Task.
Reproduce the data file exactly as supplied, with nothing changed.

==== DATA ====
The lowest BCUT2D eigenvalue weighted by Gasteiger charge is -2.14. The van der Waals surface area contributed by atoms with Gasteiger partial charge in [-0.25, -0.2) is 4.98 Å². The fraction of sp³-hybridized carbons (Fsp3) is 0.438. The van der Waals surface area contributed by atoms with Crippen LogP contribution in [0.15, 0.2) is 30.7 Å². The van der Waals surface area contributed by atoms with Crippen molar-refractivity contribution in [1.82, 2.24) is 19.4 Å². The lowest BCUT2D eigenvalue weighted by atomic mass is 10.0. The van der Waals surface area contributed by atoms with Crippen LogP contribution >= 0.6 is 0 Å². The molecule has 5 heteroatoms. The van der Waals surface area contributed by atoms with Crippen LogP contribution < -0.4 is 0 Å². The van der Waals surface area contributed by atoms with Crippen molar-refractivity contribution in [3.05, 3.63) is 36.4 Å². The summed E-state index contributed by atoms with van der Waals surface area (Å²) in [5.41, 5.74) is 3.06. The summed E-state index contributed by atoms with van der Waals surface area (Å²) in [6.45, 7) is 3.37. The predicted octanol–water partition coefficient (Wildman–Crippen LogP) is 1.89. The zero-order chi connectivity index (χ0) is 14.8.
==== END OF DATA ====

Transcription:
The lowest BCUT2D eigenvalue weighted by Gasteiger charge is -2.14. The van der Waals surface area contributed by atoms with Gasteiger partial charge in [-0.25, -0.2) is 4.98 Å². The fraction of sp³-hybridized carbons (Fsp3) is 0.438. The van der Waals surface area contributed by atoms with Crippen LogP contribution in [0.15, 0.2) is 30.7 Å². The van der Waals surface area contributed by atoms with Crippen molar-refractivity contribution in [1.82, 2.24) is 19.4 Å². The lowest BCUT2D eigenvalue weighted by atomic mass is 10.0. The van der Waals surface area contributed by atoms with Crippen LogP contribution >= 0.6 is 0 Å². The molecule has 5 heteroatoms. The van der Waals surface area contributed by atoms with Crippen LogP contribution < -0.4 is 0 Å². The van der Waals surface area contributed by atoms with Crippen molar-refractivity contribution in [3.05, 3.63) is 36.4 Å². The summed E-state index contributed by atoms with van der Waals surface area (Å²) in [5.41, 5.74) is 3.06. The summed E-state index contributed by atoms with van der Waals surface area (Å²) in [6.45, 7) is 3.37. The predicted octanol–water partition coefficient (Wildman–Crippen LogP) is 1.89. The zero-order chi connectivity index (χ0) is 14.8.